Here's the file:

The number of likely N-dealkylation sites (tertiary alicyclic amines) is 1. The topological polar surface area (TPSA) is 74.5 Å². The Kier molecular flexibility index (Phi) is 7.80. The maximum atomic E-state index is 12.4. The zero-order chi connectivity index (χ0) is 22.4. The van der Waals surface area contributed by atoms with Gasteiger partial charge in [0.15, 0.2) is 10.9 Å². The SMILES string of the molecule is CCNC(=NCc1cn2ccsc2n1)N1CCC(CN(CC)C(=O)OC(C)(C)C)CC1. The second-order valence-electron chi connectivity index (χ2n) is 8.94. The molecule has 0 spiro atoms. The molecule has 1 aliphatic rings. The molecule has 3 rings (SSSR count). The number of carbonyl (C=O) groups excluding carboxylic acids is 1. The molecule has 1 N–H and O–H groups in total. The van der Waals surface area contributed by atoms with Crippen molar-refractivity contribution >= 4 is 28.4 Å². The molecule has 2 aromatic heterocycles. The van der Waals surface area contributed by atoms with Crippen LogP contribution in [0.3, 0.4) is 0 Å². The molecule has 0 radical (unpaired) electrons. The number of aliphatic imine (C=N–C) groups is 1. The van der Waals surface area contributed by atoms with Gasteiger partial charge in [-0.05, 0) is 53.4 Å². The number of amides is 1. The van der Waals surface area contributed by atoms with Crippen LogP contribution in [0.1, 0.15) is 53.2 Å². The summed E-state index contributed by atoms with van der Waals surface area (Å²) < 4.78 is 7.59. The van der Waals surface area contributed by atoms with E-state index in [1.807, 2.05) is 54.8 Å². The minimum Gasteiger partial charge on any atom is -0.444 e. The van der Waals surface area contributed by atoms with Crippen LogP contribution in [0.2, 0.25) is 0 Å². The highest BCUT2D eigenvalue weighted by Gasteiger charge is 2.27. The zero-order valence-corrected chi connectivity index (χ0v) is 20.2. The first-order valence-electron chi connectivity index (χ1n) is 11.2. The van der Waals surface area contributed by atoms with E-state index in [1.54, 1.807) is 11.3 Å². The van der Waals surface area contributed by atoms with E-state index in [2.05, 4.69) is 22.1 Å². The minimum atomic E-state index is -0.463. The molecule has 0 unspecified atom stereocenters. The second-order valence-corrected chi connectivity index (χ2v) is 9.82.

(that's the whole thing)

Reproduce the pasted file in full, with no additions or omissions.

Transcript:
The number of likely N-dealkylation sites (tertiary alicyclic amines) is 1. The topological polar surface area (TPSA) is 74.5 Å². The Kier molecular flexibility index (Phi) is 7.80. The maximum atomic E-state index is 12.4. The zero-order chi connectivity index (χ0) is 22.4. The van der Waals surface area contributed by atoms with Gasteiger partial charge in [0.15, 0.2) is 10.9 Å². The SMILES string of the molecule is CCNC(=NCc1cn2ccsc2n1)N1CCC(CN(CC)C(=O)OC(C)(C)C)CC1. The second-order valence-electron chi connectivity index (χ2n) is 8.94. The molecule has 0 spiro atoms. The molecule has 1 aliphatic rings. The molecule has 3 rings (SSSR count). The number of carbonyl (C=O) groups excluding carboxylic acids is 1. The molecule has 1 N–H and O–H groups in total. The van der Waals surface area contributed by atoms with Crippen molar-refractivity contribution >= 4 is 28.4 Å². The molecule has 2 aromatic heterocycles. The van der Waals surface area contributed by atoms with Crippen LogP contribution in [0.3, 0.4) is 0 Å². The molecule has 0 radical (unpaired) electrons. The number of aliphatic imine (C=N–C) groups is 1. The van der Waals surface area contributed by atoms with Gasteiger partial charge in [-0.05, 0) is 53.4 Å². The number of amides is 1. The van der Waals surface area contributed by atoms with Crippen LogP contribution in [0.1, 0.15) is 53.2 Å². The summed E-state index contributed by atoms with van der Waals surface area (Å²) < 4.78 is 7.59. The van der Waals surface area contributed by atoms with E-state index in [1.807, 2.05) is 54.8 Å². The minimum Gasteiger partial charge on any atom is -0.444 e. The van der Waals surface area contributed by atoms with Crippen LogP contribution in [0.2, 0.25) is 0 Å². The highest BCUT2D eigenvalue weighted by Gasteiger charge is 2.27. The zero-order valence-corrected chi connectivity index (χ0v) is 20.2. The first-order valence-electron chi connectivity index (χ1n) is 11.2. The van der Waals surface area contributed by atoms with E-state index in [1.54, 1.807) is 11.3 Å². The van der Waals surface area contributed by atoms with E-state index in [2.05, 4.69) is 22.1 Å². The minimum atomic E-state index is -0.463. The molecule has 0 unspecified atom stereocenters. The second-order valence-corrected chi connectivity index (χ2v) is 9.82.